Not that a classic tiny, thrusting rocket isn't a little obvious, too, but when it comes to erecting the Earth a mighty, turgid structure, a real MAN'S apparatus, there's nothing like a big, black carbon nano-tube phallus that reaches 1/15th of the way to the moon, pally!
That's the main character of Arthur Clarke's 'The Fountains of Paradise': an elevator 3 times the diameter of the Earth, designed to make 22nd century space travel safer and more economical. Especially if they get to... I mean HAVE to... knock down some monk-covered mountain in Asia.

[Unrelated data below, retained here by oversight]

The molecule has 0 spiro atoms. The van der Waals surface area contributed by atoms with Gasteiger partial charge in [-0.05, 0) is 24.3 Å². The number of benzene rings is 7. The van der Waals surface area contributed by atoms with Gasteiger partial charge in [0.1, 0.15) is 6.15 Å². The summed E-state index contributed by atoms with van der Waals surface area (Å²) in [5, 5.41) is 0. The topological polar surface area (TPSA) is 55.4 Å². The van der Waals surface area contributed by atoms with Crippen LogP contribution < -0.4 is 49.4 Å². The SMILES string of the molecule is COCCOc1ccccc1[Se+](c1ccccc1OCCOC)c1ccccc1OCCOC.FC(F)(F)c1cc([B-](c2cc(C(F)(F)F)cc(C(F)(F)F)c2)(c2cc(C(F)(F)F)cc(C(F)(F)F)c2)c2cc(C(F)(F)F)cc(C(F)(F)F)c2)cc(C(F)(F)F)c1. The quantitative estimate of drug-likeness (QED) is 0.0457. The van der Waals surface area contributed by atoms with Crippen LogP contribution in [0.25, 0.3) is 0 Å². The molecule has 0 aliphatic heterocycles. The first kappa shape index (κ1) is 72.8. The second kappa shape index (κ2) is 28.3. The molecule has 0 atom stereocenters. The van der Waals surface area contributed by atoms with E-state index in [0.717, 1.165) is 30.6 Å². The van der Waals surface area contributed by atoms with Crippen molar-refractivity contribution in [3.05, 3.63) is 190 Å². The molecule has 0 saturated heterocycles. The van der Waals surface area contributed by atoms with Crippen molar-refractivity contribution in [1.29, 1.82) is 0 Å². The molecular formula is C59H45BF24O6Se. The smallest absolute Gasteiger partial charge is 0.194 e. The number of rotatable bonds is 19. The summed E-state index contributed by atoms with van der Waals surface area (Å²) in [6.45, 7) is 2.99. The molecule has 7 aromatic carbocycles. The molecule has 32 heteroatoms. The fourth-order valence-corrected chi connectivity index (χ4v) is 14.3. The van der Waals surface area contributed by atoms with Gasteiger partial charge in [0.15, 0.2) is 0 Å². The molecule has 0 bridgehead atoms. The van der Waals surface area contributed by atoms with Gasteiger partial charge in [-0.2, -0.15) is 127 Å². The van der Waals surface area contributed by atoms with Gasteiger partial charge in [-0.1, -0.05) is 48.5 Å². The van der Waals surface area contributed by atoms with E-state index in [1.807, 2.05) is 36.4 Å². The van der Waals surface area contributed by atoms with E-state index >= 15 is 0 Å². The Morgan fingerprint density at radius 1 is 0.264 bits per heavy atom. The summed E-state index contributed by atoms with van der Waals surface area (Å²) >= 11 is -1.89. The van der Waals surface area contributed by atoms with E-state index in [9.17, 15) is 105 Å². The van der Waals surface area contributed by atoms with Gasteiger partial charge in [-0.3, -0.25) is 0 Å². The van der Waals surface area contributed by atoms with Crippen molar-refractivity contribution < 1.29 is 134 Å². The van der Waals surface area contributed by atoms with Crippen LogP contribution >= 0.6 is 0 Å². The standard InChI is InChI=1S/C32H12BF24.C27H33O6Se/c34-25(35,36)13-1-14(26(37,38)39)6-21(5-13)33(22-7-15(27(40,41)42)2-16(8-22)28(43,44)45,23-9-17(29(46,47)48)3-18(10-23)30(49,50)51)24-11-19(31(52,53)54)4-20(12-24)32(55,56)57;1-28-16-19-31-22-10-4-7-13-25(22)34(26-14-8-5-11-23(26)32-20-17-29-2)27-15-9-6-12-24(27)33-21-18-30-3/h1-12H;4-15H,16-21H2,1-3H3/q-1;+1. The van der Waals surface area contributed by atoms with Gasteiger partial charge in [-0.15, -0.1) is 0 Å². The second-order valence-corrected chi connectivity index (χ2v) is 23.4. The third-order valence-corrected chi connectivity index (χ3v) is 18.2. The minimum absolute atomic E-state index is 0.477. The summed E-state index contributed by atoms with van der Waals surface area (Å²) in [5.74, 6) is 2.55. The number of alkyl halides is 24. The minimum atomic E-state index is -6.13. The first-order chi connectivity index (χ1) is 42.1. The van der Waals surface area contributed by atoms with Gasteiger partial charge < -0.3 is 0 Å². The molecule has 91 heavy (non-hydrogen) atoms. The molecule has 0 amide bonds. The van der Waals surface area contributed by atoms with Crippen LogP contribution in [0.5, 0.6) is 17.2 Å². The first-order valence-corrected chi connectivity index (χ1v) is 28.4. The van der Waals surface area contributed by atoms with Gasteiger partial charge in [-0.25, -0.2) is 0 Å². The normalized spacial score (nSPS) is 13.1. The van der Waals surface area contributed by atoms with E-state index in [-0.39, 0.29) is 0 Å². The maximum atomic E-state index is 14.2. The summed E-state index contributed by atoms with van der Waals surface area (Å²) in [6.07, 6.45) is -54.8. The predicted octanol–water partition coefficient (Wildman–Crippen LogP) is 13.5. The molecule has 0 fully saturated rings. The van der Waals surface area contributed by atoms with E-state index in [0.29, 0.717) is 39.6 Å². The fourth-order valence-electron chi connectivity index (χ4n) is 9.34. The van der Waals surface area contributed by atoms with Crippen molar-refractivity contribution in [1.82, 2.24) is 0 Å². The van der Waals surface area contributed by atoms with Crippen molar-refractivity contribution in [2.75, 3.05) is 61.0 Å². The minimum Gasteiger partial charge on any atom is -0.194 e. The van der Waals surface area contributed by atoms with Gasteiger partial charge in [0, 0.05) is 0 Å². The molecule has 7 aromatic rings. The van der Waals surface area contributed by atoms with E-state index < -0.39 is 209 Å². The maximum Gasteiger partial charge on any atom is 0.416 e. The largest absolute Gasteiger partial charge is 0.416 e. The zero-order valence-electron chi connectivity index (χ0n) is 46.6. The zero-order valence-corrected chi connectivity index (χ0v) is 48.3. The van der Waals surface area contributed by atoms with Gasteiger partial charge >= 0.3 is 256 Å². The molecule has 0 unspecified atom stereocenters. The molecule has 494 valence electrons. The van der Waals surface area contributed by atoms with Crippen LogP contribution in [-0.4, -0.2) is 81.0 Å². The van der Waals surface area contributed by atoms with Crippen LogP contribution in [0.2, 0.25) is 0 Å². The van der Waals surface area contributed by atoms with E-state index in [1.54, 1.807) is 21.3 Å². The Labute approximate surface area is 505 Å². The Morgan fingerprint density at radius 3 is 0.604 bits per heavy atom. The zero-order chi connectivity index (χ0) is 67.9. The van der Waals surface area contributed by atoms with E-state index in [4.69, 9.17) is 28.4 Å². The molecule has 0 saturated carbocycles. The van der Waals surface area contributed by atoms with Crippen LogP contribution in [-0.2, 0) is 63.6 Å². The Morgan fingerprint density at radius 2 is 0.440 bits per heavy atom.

An engineering feat for the ages.
A machine from atop which to scoff at the gods.
Take that, Zeus! Mine's bigger!
I only gave 1980's Hugo-winning novel 2 stars out of 5.
When I reviewed Clarke's 1973 winner here, I was lukewarm but I used the word 'fun' a time or two.
Not so much this time out.
It has all the hot, engineering action and all the cool eastern philosophy you could ever want... certainly more than I did.
Maybe if it was about a nice, tight, wormhole... with boobs...